Translation:The boy's clothes are in that wardrobe.
In Hungarian cabinet means (a standalone) szekrény, but a built-in cabinet or wardrobe is called as beépített szekrény. Therefore, a szekrény without the adjective beépített is cabinet, with the adjective beépített together it will called wardrobe. However, beépített konyhaszekrény means in English built-in kitchen cabinet (and not wardrobe).
The first one is correct, the second one is not.
It is either "a fiúnak a ruhái" or "a fiú ruhái". There is no difference between these two. The first one is the fully formed structure, the second one is the simplified version. In some situations you can use the simple version, in others you have to use the full version.
No, it has nothing, or very little, to do with formality. It is more about grammatical necessity. Whenever you can use the simple form, use it. But, for example, the possessor-possessed structure can be broken up, the two parts separated. In such a case, you have no choice but use the full form, otherwise the structure is lost:
"A fiú ruhái abban a szekrényben vannak." - OK
"A fiúNAK abban a szekrényben vannak a ruhái." - have to use the full form. I guess you can't even do something like this in English, can you? The "boy's clothes" has to stay together. Or you have to use a different solution.
"A fiú tiszta ruhái... " - is also fine, that is just an adjective (clean) inserted, it does not break the structure. The boy's clean clothes. The same works in English, too.
There can be other cases.
"The boy's clothes" - "A fiú ruhái" - OK.
"That boy's clothes" - how do we do this?
"That boy" is "az a fiú"
"(the) boy's clothes" is "(a) fiú ruhái"
We can't just put the two together. We have to use the fully formed possessive:
"Annak a fiúnak a ruhái". - As we know, when "az a fiú" is being added some suffix, both "az" and "fiú" get the suffix: "annak a fiúnak".
There can also be some ambiguity that we want to avoid:
"a fiú kutyái" - the boy's dogs
Or is it rather "a fiú-kutyái" - "(his/her) male dogs"?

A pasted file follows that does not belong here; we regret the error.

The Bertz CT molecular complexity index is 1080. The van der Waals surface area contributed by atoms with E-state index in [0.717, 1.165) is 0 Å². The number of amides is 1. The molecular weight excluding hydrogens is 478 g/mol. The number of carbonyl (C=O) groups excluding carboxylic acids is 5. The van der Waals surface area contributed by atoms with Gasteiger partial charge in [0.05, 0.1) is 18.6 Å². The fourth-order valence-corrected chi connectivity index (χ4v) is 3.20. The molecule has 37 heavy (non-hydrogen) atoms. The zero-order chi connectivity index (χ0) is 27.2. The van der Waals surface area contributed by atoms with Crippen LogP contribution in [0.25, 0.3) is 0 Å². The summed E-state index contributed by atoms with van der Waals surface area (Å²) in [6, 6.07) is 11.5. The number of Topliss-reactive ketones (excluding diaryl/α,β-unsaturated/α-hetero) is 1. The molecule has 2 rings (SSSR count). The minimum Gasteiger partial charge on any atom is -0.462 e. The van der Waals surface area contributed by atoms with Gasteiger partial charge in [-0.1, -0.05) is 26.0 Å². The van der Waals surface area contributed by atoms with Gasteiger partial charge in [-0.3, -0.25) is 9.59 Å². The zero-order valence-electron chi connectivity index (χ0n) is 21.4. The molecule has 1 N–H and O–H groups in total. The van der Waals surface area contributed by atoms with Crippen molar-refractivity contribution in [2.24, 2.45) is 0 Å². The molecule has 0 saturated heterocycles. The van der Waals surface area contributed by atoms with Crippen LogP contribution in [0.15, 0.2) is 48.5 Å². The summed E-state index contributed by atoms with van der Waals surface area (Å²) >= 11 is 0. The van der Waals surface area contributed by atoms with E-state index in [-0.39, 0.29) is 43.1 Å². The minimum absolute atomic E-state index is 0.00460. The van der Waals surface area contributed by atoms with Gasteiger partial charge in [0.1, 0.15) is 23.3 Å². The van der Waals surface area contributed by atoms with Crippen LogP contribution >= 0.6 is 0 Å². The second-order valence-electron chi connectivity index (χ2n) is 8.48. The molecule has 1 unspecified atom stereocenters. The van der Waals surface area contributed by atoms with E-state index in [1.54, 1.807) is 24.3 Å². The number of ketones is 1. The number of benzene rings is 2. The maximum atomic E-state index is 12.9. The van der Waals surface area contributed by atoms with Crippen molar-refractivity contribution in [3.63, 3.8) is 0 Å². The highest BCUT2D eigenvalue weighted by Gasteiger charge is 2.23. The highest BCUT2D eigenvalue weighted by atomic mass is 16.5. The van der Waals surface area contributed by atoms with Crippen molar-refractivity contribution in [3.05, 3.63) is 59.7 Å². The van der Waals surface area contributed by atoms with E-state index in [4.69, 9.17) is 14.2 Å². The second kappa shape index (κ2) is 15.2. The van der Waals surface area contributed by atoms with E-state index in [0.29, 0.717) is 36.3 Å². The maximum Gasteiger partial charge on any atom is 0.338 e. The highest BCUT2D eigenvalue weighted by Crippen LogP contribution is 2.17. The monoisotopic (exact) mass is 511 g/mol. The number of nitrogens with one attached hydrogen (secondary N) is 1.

Here, "a fiúNAK A kutyái" makes it unambiguous.
"Itt van a nagymamája." - His/her grandmother is here.
"Itt van a Nagy mamája." - Nagy's mom is here. ("Nagy" being someone's family name).
We can make it clear:
"Itt van a Nagynak a mamája."
So, there you go. :)
You are welcome. Yes, it is all due to those suffixes. They sort of put a "label" on the word. You can reshuffle the words, they will still retain their suffixes and therefore their roles in the sentence. If I say "ruhái", it is already clear that I am talking about someone's possessions. Whereas if I say "clothes", it does not give me that information. The possessedness is only coded in the position of the word: after the possessor: "the boy's clothes". In English, you have no choice but keep the much stricter word order. Hungarian has more "wiggle room" in that regard. So, that "freedom" is used to express something else: emphasis, order of importance, focus.
That "has" is not so much about possession as it is about where he keeps (his) clothes, is it?
I guess we could use the same sentence, or maybe a different word order:
"A fiúnak abban a szekrényben vannak (a) ruhái."
Or we could use a different verb:
"A fiú abban a szekrényben tartja a ruháit." - The boy keeps his clothes in that cabinet.
"A fiú abban a szekrényben tart ruhákat." - The boy keeps clother in that cabinet.